- Democratic Citizenship: Not Such a Simple Legacy
What is it that inspires certain people to take action on behalf of themselves and others to improve their world? What is the basis of democratic citizenship—that fierce amalgamation of passionate commitment and sacrifice? I recall here a photograph from James Miller’s “Democracy is in the Streets”: From Port Huron to the Siege of Chicago. It shows Sharon Jeffrey, one of the New Left’s most energetic welfare-rights organizers in Cleveland, sitting on a couch during a meeting. Above her is a woman yawning, next to her is a woman passed out; Jeffrey herself looks dazed and exhausted. The photo is captioned “Freedom is an endless meeting.” The look on Jeffrey’s face always suggested to me the difficulty and strain of sustaining democratic citizenship.1
Ever since Alexis de Tocqueville made his observations about citizenship and democracy in 1840, there has been a noted paradox: a weak state (or government) often encourages democratic activism. Tocqueville recognized that the bonds of civil society were stronger in America than in his home country, France, where a monarchical government had sole power to solve problems. Tocqueville was amazed by Americans’ energy: “Americans of all ages, all stations in life, and all types of disposition are forever forming associations. . . . Where in France you would find the government . . . , in the United States you are sure to find an association.”2 [End Page 134]
Democratic citizenship stems from America’s republican (small-r) traditions. But it also occupies a central part of the American Left. Consider Michael Kazin’s important and expansive book, American Dreamers: How the Left Changed a Nation (2011), which includes an examination of radical abolitionism, the feminist and suffragette movements, labor organizing, a movement for birth-control legalization, and numerous antiwar eruptions. Making democratic citizenship a reality for all Americans—no matter their class, race, gender, or sexual orientation—is a central component of American history. And, as with much else, it is a far more complicated story than might first appear.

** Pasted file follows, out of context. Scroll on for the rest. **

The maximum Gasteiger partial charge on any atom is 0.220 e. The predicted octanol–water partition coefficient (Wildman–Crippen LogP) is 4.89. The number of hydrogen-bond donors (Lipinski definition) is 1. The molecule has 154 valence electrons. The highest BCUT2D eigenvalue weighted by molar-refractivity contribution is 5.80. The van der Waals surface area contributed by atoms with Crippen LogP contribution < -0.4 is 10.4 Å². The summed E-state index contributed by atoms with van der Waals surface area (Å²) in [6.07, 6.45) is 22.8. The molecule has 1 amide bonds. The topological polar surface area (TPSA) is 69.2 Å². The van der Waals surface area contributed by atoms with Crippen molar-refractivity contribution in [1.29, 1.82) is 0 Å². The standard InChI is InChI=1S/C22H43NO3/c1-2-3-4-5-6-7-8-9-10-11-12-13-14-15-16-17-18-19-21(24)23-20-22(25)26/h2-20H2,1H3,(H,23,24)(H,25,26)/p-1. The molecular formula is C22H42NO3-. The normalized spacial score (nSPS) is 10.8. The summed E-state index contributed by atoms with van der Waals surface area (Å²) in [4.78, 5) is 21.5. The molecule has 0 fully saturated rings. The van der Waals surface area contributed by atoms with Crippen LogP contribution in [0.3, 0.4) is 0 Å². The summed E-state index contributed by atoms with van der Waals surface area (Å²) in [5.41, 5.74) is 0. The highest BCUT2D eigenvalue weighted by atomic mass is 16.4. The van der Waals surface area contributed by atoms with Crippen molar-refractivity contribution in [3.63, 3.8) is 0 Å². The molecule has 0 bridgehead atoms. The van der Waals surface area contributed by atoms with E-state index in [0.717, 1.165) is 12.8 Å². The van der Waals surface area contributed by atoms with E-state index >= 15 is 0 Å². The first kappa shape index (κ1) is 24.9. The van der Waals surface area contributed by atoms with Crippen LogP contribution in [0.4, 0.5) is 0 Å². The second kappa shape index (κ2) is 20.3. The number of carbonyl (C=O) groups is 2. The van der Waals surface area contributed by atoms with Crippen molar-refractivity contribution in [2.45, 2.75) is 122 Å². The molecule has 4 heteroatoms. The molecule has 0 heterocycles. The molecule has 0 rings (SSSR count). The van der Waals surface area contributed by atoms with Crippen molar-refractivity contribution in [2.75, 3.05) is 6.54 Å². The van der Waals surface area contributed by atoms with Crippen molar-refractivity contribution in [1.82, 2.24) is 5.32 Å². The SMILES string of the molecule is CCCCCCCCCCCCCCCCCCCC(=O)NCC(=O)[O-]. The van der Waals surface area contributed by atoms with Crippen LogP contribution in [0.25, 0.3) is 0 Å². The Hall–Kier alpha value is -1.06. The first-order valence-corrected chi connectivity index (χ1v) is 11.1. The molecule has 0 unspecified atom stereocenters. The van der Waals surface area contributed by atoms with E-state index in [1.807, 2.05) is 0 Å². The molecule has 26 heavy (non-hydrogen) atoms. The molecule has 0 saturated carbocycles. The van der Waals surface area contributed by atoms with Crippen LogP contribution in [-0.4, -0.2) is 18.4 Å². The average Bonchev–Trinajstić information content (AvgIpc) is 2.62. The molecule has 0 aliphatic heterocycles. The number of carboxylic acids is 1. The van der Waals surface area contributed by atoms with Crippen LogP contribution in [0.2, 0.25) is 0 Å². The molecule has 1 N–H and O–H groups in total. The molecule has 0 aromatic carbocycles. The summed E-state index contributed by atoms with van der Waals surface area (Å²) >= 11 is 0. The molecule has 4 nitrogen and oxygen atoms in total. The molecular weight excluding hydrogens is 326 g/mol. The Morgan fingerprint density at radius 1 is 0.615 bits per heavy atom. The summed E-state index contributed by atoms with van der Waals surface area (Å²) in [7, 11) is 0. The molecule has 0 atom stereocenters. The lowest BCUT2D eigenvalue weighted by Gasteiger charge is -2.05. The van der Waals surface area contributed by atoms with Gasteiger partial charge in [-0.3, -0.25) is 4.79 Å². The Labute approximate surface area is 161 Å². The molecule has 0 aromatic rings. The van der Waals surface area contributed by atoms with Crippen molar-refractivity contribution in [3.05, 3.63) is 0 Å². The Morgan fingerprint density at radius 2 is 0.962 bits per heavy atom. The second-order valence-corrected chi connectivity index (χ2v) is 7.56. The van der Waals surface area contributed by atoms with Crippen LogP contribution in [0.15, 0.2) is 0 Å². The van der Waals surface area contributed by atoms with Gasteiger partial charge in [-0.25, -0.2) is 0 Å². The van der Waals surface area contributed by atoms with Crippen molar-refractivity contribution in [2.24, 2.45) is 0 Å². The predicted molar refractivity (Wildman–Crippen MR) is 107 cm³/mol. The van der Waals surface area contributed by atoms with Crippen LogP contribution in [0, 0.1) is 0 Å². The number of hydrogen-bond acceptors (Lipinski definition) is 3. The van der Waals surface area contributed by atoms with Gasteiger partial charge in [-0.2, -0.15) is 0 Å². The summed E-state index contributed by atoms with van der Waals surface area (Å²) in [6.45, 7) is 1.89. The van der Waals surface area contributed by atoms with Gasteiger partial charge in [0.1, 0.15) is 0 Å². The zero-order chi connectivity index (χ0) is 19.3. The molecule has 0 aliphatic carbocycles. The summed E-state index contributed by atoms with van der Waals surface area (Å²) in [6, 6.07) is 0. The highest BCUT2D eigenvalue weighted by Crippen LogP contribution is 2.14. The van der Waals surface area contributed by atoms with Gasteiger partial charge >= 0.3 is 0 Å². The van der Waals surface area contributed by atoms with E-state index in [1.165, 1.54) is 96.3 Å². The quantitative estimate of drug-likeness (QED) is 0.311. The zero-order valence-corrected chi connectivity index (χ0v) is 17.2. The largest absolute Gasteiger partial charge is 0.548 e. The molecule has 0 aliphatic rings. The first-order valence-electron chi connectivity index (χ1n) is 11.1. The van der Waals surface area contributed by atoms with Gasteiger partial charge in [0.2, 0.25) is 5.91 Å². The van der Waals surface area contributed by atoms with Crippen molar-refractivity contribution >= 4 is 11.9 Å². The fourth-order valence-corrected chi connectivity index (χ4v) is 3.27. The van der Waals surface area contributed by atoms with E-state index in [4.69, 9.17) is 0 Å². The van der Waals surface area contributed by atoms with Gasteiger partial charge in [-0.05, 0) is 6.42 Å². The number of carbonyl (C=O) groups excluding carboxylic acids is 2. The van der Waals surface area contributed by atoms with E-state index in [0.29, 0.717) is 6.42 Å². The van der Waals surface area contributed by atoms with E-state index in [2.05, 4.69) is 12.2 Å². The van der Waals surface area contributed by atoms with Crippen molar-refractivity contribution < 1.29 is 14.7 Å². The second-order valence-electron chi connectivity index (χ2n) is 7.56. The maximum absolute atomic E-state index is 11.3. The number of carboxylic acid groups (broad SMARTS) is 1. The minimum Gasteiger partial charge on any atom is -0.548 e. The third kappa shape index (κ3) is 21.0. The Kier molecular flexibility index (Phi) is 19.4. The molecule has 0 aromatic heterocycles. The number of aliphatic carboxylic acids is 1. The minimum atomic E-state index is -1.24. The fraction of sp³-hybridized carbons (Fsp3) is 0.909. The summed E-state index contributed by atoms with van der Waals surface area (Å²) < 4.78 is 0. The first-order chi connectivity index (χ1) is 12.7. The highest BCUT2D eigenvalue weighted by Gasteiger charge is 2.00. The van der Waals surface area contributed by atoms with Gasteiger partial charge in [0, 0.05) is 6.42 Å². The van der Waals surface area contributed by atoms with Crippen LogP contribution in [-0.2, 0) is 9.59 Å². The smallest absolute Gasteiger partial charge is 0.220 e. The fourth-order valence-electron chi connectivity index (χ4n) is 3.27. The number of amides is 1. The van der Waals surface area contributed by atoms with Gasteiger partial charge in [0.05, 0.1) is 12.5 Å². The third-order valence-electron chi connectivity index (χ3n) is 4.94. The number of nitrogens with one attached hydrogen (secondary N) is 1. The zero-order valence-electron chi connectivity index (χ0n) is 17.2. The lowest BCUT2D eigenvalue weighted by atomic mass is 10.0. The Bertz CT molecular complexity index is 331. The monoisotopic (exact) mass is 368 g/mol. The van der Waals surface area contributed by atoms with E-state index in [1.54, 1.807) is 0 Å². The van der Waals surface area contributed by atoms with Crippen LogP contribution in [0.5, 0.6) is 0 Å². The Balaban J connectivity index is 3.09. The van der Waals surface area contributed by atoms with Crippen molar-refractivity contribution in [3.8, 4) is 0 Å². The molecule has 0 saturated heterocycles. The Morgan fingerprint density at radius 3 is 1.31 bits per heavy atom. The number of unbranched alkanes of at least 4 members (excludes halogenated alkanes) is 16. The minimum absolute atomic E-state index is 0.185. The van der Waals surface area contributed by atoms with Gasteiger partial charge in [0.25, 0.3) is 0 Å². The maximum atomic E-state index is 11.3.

Shelley Streeby reminds readers about an internationalist anarchist and socialist Left that was once very active and associated with the Haymarket Affair and with strong opposition to U.S. imperialism. Haymarket—a labor strike in Chicago in 1886 that prompted protests, the dynamiting of police, and the eventual hanging of the prosecuted—was international because “most of the men on trial at Haymarket were immigrants” (p. 41) The exception was Albert Parsons, who was born in America and married Lucy Parsons, herself Texas-born and a central figure in Streeby’s book. Instead of analyzing details of events leading to Haymarket, Streeby scrutinizes visual reporting about the affair, especially in publications such as Frank Leslie’s Illustrated Newspaper. Immediately in Haymarket’s wake, there was a conservative imaginary. Many illustrations depicted Chicago anarchists “as ‘beasts’ with out-of-control monstrous bodies that had to be subdued by the police” (p. 48). In one illustration, two older male anarchists are rustled out of bed, suggesting, in Streeby’s mind, a linkage between homosexual activity and noir terrorism (p. 50).
Yet there were other images that humanized the Haymarket activists, but not until they were “whitened” and their families foregrounded (p. 53). Even in Leslie’s, we find an image of Albert Parsons, in prison clutching his daughter on his knee, with Lucy faintly shown on the other side of the grate (so as not to see her racial hues). Lucy Parsons, in her Life of Albert R. Parsons, provided an “honorific, sentimental . . . portrait” of her husband (p. 58). When she included a gallows scene in a later edition, she...